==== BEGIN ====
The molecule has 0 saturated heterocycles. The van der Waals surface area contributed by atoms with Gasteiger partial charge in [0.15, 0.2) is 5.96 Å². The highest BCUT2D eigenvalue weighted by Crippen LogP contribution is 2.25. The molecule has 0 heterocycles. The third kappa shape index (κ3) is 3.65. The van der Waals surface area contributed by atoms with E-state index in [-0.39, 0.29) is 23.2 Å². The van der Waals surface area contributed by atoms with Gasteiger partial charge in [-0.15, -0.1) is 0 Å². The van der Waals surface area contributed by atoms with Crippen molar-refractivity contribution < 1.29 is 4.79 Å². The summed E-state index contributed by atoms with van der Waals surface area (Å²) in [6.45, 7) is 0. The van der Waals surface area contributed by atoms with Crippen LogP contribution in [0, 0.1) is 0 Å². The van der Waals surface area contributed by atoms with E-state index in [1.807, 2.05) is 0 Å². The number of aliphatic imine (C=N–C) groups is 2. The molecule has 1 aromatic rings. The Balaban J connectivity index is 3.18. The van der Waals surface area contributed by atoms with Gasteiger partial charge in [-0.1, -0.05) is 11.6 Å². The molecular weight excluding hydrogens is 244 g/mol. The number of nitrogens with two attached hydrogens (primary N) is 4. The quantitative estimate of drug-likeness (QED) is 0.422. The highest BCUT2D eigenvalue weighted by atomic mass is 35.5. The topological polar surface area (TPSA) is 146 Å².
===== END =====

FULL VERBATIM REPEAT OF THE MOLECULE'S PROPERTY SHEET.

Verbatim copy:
The molecule has 0 saturated heterocycles. The van der Waals surface area contributed by atoms with Gasteiger partial charge in [0.15, 0.2) is 5.96 Å². The highest BCUT2D eigenvalue weighted by Crippen LogP contribution is 2.25. The molecule has 0 heterocycles. The third kappa shape index (κ3) is 3.65. The van der Waals surface area contributed by atoms with E-state index in [-0.39, 0.29) is 23.2 Å². The van der Waals surface area contributed by atoms with Gasteiger partial charge in [-0.15, -0.1) is 0 Å². The van der Waals surface area contributed by atoms with Crippen molar-refractivity contribution < 1.29 is 4.79 Å². The summed E-state index contributed by atoms with van der Waals surface area (Å²) in [6.45, 7) is 0. The van der Waals surface area contributed by atoms with Crippen LogP contribution in [0, 0.1) is 0 Å². The van der Waals surface area contributed by atoms with E-state index in [1.807, 2.05) is 0 Å². The number of aliphatic imine (C=N–C) groups is 2. The molecule has 1 aromatic rings. The Balaban J connectivity index is 3.18. The van der Waals surface area contributed by atoms with Gasteiger partial charge in [-0.1, -0.05) is 11.6 Å². The molecular weight excluding hydrogens is 244 g/mol. The number of nitrogens with two attached hydrogens (primary N) is 4. The quantitative estimate of drug-likeness (QED) is 0.422. The highest BCUT2D eigenvalue weighted by atomic mass is 35.5. The topological polar surface area (TPSA) is 146 Å².